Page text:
INTERVIEW available in the last Bretagne Sailing Valley® News – Newsletter #11 – Autumn 2022
Founded in 1999 by Samuel Marsaudon, the Marsaudon Composites yard, based at Lorient La Base, was taken over in early 2018 by Frédéric Blandin and Damien Cailliau. Now managing Director and alone at the helm, this latter takes stock of the development of the company which specializes in high-performance cruising catamarans.
Damien how has the yard developed since you took over?
It has evolved quite significantly: we have gone from a fairly artisanal company to what I call a factory, something a little more industrial. Since 2018 we have structured the company, particularly in terms of its production tooling. That was firstly by investing massively in the tools needed to launch the ORC 57, but also because it was necessary to modernize, rationalize and bring the existing tools up to standard. And as the site itself has expanded and we have also made significant investments in logistics and the production flow.
You talk about growth, can you give us figures?
We were at 4.5-5 million euros in turnover and less than 50 employees at the time of the takeover, compared to 8-9 million euros and 80 to 85 today. The business model has also evolved, in the sense that Marsaudon Composites relied on three activities: composite subcontracting, the manufacture of boats ready to sail for others, and its own brand, with the TS42 and the first TS5. Today, we focus mainly on our own brand, which has evolved – from TS to ORC (Ocean Rider Catamarans) – and has been significantly expanded to the point it represents 90% of our activity. In 2018, 10 of the 42-footers were produced, we have just delivered the 25th; the 50 was just coming to market, we delivered the 19th, as for the 57, it did not exist, the first boat was launched in March and number two being finalized as the building of hulls three and four are ready to start. We haven’t left composite subcontracting aside, which remains a key skill. We are a Lorient company from Lorient, company which sources as much as possible from local suppliers and manufacturers, we want to contribute to developing the centre of excellence that is Bretagne Sailing Valley by making available our skills in terms of infusion and our 30 metre long oven which has the capacity to bake very large parts.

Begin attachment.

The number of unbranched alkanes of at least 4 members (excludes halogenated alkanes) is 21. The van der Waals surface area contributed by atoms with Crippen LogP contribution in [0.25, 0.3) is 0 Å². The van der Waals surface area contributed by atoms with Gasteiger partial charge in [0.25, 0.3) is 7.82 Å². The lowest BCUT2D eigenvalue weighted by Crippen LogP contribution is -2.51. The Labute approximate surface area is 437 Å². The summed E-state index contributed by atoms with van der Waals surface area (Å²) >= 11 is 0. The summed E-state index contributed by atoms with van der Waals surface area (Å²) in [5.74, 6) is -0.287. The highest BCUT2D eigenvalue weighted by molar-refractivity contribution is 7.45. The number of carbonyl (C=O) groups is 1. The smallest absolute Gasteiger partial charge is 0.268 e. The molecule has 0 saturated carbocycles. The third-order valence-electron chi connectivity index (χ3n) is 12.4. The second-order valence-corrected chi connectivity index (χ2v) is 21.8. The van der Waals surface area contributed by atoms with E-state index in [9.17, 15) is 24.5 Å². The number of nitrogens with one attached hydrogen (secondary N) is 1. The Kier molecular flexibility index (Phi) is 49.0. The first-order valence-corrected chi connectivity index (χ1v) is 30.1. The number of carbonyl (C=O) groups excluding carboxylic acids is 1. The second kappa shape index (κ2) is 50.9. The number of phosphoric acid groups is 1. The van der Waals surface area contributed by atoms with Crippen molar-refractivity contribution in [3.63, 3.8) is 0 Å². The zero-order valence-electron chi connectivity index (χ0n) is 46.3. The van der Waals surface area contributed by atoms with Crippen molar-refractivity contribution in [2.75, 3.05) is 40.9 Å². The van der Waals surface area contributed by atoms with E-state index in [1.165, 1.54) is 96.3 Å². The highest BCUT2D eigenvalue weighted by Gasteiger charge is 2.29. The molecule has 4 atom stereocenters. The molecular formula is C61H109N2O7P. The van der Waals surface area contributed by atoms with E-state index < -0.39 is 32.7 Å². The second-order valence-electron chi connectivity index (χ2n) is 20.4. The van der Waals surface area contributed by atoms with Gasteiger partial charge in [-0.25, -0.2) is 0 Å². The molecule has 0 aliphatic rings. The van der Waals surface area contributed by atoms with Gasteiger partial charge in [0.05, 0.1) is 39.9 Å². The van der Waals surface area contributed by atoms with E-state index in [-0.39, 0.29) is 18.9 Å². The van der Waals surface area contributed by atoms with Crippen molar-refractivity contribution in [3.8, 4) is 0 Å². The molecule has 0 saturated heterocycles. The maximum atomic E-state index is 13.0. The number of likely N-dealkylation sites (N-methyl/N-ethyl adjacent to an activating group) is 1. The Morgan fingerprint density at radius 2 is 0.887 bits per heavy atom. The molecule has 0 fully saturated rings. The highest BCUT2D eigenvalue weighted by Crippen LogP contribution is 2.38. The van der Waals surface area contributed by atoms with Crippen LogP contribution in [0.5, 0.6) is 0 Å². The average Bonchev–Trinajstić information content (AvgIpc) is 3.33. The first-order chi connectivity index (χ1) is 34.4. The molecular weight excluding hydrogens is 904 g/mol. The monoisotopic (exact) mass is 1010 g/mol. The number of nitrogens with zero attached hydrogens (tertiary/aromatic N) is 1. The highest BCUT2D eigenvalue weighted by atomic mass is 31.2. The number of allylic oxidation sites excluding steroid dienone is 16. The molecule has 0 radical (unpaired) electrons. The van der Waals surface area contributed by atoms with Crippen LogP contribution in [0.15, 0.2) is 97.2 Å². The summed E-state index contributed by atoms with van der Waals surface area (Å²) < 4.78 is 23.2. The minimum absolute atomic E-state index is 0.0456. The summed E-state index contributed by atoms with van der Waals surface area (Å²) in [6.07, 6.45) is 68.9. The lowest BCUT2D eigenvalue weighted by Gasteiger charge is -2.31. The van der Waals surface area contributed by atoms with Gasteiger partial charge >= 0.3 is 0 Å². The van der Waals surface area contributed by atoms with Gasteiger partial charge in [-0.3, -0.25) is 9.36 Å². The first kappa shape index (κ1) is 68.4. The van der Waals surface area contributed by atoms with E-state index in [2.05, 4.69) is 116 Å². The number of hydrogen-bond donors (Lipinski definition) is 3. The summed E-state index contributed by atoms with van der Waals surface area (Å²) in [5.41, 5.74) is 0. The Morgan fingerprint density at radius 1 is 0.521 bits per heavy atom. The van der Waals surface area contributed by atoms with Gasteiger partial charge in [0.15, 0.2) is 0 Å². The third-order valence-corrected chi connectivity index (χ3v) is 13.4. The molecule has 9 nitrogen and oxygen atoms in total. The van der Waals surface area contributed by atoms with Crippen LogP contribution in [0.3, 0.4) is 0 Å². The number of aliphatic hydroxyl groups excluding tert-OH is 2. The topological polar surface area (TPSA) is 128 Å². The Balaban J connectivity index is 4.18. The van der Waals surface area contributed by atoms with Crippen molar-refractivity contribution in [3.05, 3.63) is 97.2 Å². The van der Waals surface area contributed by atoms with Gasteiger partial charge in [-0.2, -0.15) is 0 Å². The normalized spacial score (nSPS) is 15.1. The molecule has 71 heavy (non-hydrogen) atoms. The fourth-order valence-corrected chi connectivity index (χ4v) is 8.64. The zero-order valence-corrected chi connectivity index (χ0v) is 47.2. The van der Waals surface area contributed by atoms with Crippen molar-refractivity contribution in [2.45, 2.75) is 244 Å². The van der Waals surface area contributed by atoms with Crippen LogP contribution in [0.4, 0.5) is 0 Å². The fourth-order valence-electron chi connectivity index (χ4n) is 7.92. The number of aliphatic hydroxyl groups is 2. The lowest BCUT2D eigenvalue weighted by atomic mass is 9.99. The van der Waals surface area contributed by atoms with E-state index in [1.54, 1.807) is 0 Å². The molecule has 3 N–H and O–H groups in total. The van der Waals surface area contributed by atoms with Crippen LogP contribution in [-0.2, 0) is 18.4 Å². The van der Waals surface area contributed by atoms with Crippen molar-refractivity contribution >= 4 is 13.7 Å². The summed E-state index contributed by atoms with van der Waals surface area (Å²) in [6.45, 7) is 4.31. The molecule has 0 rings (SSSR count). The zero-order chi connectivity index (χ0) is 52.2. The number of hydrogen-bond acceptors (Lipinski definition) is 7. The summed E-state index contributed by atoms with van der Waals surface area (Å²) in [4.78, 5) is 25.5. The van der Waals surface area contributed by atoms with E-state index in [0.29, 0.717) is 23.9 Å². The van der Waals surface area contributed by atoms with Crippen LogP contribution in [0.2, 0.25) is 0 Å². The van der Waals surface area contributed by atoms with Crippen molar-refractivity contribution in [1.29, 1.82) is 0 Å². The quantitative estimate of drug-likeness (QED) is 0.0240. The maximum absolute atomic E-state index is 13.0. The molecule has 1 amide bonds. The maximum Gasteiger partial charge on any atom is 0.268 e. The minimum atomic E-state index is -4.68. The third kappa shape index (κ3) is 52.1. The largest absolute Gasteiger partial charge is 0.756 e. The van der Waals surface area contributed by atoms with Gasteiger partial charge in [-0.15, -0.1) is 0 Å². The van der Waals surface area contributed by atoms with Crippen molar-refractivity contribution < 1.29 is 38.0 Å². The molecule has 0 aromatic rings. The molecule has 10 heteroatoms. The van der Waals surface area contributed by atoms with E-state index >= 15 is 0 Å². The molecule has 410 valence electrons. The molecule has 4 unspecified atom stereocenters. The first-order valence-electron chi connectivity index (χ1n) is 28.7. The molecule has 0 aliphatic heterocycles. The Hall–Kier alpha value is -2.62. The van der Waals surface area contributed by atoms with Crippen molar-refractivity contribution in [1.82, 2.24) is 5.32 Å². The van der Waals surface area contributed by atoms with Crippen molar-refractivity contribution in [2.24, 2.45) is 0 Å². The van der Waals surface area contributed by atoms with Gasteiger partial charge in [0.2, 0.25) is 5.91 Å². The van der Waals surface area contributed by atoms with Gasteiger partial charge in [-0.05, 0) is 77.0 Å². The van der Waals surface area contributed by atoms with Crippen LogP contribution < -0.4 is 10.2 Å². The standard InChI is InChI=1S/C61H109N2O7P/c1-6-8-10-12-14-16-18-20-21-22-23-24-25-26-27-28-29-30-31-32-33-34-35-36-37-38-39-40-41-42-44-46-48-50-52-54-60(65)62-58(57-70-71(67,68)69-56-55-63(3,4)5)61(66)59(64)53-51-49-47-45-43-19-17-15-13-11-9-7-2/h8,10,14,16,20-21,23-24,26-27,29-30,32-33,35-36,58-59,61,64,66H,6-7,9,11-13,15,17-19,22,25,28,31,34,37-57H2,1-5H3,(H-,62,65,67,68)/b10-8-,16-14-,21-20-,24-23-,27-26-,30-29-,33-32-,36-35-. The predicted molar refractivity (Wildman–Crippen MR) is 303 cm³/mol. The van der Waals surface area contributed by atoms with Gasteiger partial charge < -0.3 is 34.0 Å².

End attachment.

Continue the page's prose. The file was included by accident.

How do you see the state of the market today?
It is a growing market, we are seeing a return to these kinds of catamarans which offer the feeling of proper sailing as distinct from boats that put accommodation and comfort at the forefront. Most of the other operators are positioned closer to luxury, such as Gunboat; we are slightly more austere refined boats with much lower prices. Today, our clientele is half French and half foreign, but the trend is towards a growing proportion of foreigners, especially in Southern Europe – particularly in Italy – and Northern Europe (Belgium, Germany, Finland, etc.), as well as in the United States.
Are you having difficulty growing?
The major limiting factors are the lack of appetite for composite boat building as a trade, and therefore recruitment, but also space which is beginning to be lacking in Lorient if we want to expand, but also the general increasing costs, particularly of raw materials and energy, which inevitably impact on us.
You will have four ORC 50s at the start of the Route du Rhum-Destination Guadeloupe (skippered by Loïc Escoffier, Halvard Mabire, Gwen Chapalain and Brieuc Maisonneuve), is this a good exposure for the brand?
It’s extremely interesting in terms of image, the opportunity to demonstrate the quality and performance potential of the boats, but it’s a double-edged sword because there is maybe a risk that it will be identified as a racing boat, and we may be then see customers bypass the boat considering that it is not for them. The ORC 50 is a cruising boat even if its performance potential will allow some to go racing, provided it is prepared accordingly, but that is only an extreme, marginal application. Remember there are only six boats racing of all the 50s that sail.
Crédit photo : © Qaptur / Marsaudon Composites
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